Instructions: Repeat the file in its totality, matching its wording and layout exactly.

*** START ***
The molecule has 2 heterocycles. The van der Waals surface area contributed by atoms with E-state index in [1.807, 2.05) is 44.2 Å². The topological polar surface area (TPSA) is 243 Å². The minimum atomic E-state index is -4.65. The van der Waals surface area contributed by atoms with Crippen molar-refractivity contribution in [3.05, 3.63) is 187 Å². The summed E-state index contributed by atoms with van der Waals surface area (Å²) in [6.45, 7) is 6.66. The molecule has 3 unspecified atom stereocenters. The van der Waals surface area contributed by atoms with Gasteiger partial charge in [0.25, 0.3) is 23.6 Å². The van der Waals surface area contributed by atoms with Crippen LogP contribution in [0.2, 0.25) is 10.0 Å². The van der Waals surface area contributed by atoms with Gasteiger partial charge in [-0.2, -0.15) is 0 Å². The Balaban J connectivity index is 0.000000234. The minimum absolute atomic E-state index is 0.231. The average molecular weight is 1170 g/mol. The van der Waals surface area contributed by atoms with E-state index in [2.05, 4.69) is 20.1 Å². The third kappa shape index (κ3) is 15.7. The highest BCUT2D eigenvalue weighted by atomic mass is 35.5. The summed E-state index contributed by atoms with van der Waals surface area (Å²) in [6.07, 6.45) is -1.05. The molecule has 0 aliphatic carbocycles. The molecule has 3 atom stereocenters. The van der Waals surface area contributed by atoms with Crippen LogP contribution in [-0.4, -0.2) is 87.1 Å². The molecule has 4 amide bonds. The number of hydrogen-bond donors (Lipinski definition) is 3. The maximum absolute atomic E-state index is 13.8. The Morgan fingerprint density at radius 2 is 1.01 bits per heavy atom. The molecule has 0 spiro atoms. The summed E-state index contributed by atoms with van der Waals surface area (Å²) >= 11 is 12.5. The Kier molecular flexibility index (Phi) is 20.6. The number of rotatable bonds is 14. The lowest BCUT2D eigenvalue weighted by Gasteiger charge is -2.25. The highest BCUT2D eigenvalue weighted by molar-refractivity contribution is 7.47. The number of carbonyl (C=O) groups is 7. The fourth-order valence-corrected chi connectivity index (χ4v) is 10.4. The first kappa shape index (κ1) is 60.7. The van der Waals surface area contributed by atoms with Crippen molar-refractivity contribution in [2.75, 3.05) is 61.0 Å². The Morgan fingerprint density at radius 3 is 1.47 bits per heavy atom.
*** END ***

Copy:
The molecule has 2 heterocycles. The van der Waals surface area contributed by atoms with E-state index in [1.807, 2.05) is 44.2 Å². The topological polar surface area (TPSA) is 243 Å². The minimum atomic E-state index is -4.65. The van der Waals surface area contributed by atoms with Crippen molar-refractivity contribution in [3.05, 3.63) is 187 Å². The summed E-state index contributed by atoms with van der Waals surface area (Å²) in [6.45, 7) is 6.66. The molecule has 3 unspecified atom stereocenters. The van der Waals surface area contributed by atoms with Gasteiger partial charge in [0.25, 0.3) is 23.6 Å². The van der Waals surface area contributed by atoms with Crippen LogP contribution in [0.2, 0.25) is 10.0 Å². The van der Waals surface area contributed by atoms with Gasteiger partial charge in [-0.2, -0.15) is 0 Å². The Balaban J connectivity index is 0.000000234. The minimum absolute atomic E-state index is 0.231. The average molecular weight is 1170 g/mol. The van der Waals surface area contributed by atoms with E-state index in [2.05, 4.69) is 20.1 Å². The third kappa shape index (κ3) is 15.7. The highest BCUT2D eigenvalue weighted by atomic mass is 35.5. The summed E-state index contributed by atoms with van der Waals surface area (Å²) in [6.07, 6.45) is -1.05. The molecule has 0 aliphatic carbocycles. The molecule has 3 atom stereocenters. The van der Waals surface area contributed by atoms with Crippen LogP contribution in [-0.4, -0.2) is 87.1 Å². The molecule has 4 amide bonds. The number of hydrogen-bond donors (Lipinski definition) is 3. The maximum absolute atomic E-state index is 13.8. The Morgan fingerprint density at radius 2 is 1.01 bits per heavy atom. The molecule has 0 spiro atoms. The summed E-state index contributed by atoms with van der Waals surface area (Å²) >= 11 is 12.5. The Kier molecular flexibility index (Phi) is 20.6. The number of rotatable bonds is 14. The lowest BCUT2D eigenvalue weighted by Gasteiger charge is -2.25. The highest BCUT2D eigenvalue weighted by molar-refractivity contribution is 7.47. The number of carbonyl (C=O) groups is 7. The fourth-order valence-corrected chi connectivity index (χ4v) is 10.4. The first kappa shape index (κ1) is 60.7. The van der Waals surface area contributed by atoms with Crippen molar-refractivity contribution in [2.75, 3.05) is 61.0 Å². The Morgan fingerprint density at radius 3 is 1.47 bits per heavy atom.